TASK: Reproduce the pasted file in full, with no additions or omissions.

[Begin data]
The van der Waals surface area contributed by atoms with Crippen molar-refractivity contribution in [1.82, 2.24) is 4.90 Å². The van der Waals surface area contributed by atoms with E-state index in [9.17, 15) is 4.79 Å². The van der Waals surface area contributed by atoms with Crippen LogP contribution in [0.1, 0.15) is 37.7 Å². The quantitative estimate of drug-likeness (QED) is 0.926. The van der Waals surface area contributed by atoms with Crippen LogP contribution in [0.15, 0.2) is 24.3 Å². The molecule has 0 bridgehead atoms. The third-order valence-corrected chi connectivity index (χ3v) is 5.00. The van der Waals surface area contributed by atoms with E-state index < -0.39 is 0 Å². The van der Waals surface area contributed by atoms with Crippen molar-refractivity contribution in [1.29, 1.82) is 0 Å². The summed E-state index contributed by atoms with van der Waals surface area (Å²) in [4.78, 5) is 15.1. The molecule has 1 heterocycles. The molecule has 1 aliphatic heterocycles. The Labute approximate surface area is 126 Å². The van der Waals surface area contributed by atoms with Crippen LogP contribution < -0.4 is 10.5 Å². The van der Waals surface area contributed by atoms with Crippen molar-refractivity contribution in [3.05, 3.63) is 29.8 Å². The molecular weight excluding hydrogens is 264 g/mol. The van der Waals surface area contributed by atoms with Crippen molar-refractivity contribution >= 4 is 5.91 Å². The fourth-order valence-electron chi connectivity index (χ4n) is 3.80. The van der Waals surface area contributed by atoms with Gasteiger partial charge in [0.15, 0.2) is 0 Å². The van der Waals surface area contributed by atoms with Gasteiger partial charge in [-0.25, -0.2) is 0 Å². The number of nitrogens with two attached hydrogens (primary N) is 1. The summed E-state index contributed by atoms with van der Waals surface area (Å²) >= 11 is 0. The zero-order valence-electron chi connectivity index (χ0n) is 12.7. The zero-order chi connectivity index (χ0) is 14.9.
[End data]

The van der Waals surface area contributed by atoms with Crippen molar-refractivity contribution in [1.82, 2.24) is 4.90 Å². The van der Waals surface area contributed by atoms with E-state index in [9.17, 15) is 4.79 Å². The van der Waals surface area contributed by atoms with Crippen LogP contribution in [0.1, 0.15) is 37.7 Å². The quantitative estimate of drug-likeness (QED) is 0.926. The van der Waals surface area contributed by atoms with Crippen LogP contribution in [0.15, 0.2) is 24.3 Å². The molecule has 0 bridgehead atoms. The third-order valence-corrected chi connectivity index (χ3v) is 5.00. The van der Waals surface area contributed by atoms with E-state index < -0.39 is 0 Å². The van der Waals surface area contributed by atoms with Crippen molar-refractivity contribution in [1.29, 1.82) is 0 Å². The summed E-state index contributed by atoms with van der Waals surface area (Å²) in [4.78, 5) is 15.1. The molecule has 1 heterocycles. The molecule has 1 aliphatic heterocycles. The Labute approximate surface area is 126 Å². The van der Waals surface area contributed by atoms with Crippen LogP contribution < -0.4 is 10.5 Å². The van der Waals surface area contributed by atoms with Crippen molar-refractivity contribution in [3.05, 3.63) is 29.8 Å². The molecular weight excluding hydrogens is 264 g/mol. The van der Waals surface area contributed by atoms with Crippen molar-refractivity contribution >= 4 is 5.91 Å². The fourth-order valence-electron chi connectivity index (χ4n) is 3.80. The van der Waals surface area contributed by atoms with Gasteiger partial charge in [0.15, 0.2) is 0 Å². The van der Waals surface area contributed by atoms with Gasteiger partial charge in [-0.25, -0.2) is 0 Å². The number of nitrogens with two attached hydrogens (primary N) is 1. The summed E-state index contributed by atoms with van der Waals surface area (Å²) >= 11 is 0. The zero-order valence-electron chi connectivity index (χ0n) is 12.7. The zero-order chi connectivity index (χ0) is 14.9.